Your employer may not offer any of this. It's up to you to askfor it. So when you get the bad news, don't sign anything. Instead,ask immediately for a copy of the severance package. Find out howmuch time you have to review the offer before responding. Treatthat deadline seriously, but don't allow anyone to rush you.You may have plenty of clout to ask for—and receive—morethan what's offered. This includes additional cash, an extensionof company–paid insurance, and use of property that's valuable toyou. Among the points to consider when asking for extra: Did you leave a prestigious position to accept this one? Referenceany personal or professional sacrifice you made to jointhe company.

Have you been an exceptional employee? Strong performancemay justify a few extra parting dollars.

Will your help be needed beyond your last day? You canagree to help transition your work to a remaining staffer. Perhapsyou offer to be on call for a month if questions arise thatyou're best qualified to answer in exchange for an extensionof pay and benefits.

Are you being asked to sign a waiver? In exchange for promisingnot to sue the company or talk publicly about yourexperiences, you can ask for extra money. If your managerdoesn't want to read a blog or a book (think The Devil WearsPrada) about your experiences, he or she may readily agree tosweeten the severance in exchange for your silence.

Depending on the company and your role, ask about continuingin a freelance or consulting capacity to assist with a transition.This compensation should be in addition to—not in lieu of—yournegotiated severance.

This is also the time to ask for a letter of recommendation fromyour boss. You can also ask the HR department to provide a letterconfirming your dates of employment and indicating that you werepart of a reduction in force, left the company in good standing,and are eligible for rehire.

The more they ask of you, the more you can demand of them.Keep track of your unused vacation or other accrued benefitsbecause they may not, which means you'll have to bring it up. Stayup to date on media coverage of layoffs to find out the latest severancepackages offered in your industry or your area. Talk to friendswho've been through this and ask for a referral to a reputable laborlawyer if you believe you have a claim for more than what's beingoffered. Don't allow the emotion of the moment to paralyze yourconfidence in speaking up. The power is in your hands to get themost money before you turn in that ID badge.

Healthcare Expenses

For many people, the cost of COBRA to extend their health insurancecoverage after a layoff is prohibitively expensive. If you're concernedabout losing coverage, check with your state about less–expensivealternatives or visit ehealthinsurance.com. Some coverage is betterthan none at all. Nobody ever thinks he or she will get sick or havean accident, but when those unexpected events happen, uninsuredpeople risk financial ruin. Safeguard yourself.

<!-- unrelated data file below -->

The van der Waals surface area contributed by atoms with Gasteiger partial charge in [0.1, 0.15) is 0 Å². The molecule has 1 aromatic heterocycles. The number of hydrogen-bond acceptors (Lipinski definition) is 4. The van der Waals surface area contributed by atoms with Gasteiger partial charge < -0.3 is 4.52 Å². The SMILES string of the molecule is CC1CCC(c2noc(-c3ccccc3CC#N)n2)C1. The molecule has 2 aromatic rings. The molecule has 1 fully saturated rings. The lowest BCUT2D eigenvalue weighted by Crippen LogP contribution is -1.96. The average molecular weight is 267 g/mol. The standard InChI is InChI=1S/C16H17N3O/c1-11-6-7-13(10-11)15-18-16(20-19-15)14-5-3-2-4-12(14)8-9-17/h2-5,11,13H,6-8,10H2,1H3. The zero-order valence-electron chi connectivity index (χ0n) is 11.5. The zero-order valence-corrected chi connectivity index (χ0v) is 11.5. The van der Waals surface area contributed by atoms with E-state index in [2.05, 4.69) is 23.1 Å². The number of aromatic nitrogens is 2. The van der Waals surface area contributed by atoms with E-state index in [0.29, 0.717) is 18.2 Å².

You may also be able to negotiate fees with doctors and pharmaciesif you're no longer covered by a plan. At your doctor's office,before receiving treatment, ask about a discount for payment and areduction in the standard fee because you're uninsured. When visitingyour local pharmacy, explain that your coverage has changedand ask about special programs that provide significant savings.

Sock It Away

If you're like most Americans, you've always lived paycheck topaycheck, which can mean sudden shock when the money stops.There's no greater fear than not knowing how you'll keep a roofover your head, the lights on, and food in the fridge.

Even if you've never paid particular attention to money matters,now is not the time to turn a blind eye. Financial panic will negativelyaffect your job search and could lead you to make bad decisions.Ask yourself these money questions. Turning the answers intoaction will ease an already stressful situation.

What am I owed? File for unemployment immediately (accuracyand honesty are the keys to avoiding a delay or denialof benefits) and pay particular attention to eligibility requirementsin your state for emergency extensions in case it runsout before you've found a new job. Calculate this along withthe amount and duration of any severance pay, including continuationof benefits.

What do I have? Make a list of the account balances for all ofyour assets. No matter how big or small, jot down the valueof savings; checking and investment accounts; and 401(k),IRA, or other retirement accounts. Also make note of theamount of available credit on your credit cards and homeequity account. Even though tapping into retirement fundsis not recommended because of penalties, you should knowwhat you have in case of a financial emergency.

What do I owe? Now focus on the flip side. Make a list ofyour monthly expenses in order of priority. Divide the listinto two columns: necessities and nonessentials. Rent ormortgage, utilities, food, health insurance, gas, and car andother loan payments are likely to be your must–haves, whileclothing, premium cable, and entertainment are not.Depending on severance or unemployment benefits, it's likelythat while out of work, your monthly expenses may exceed yourmonthly income. What to do?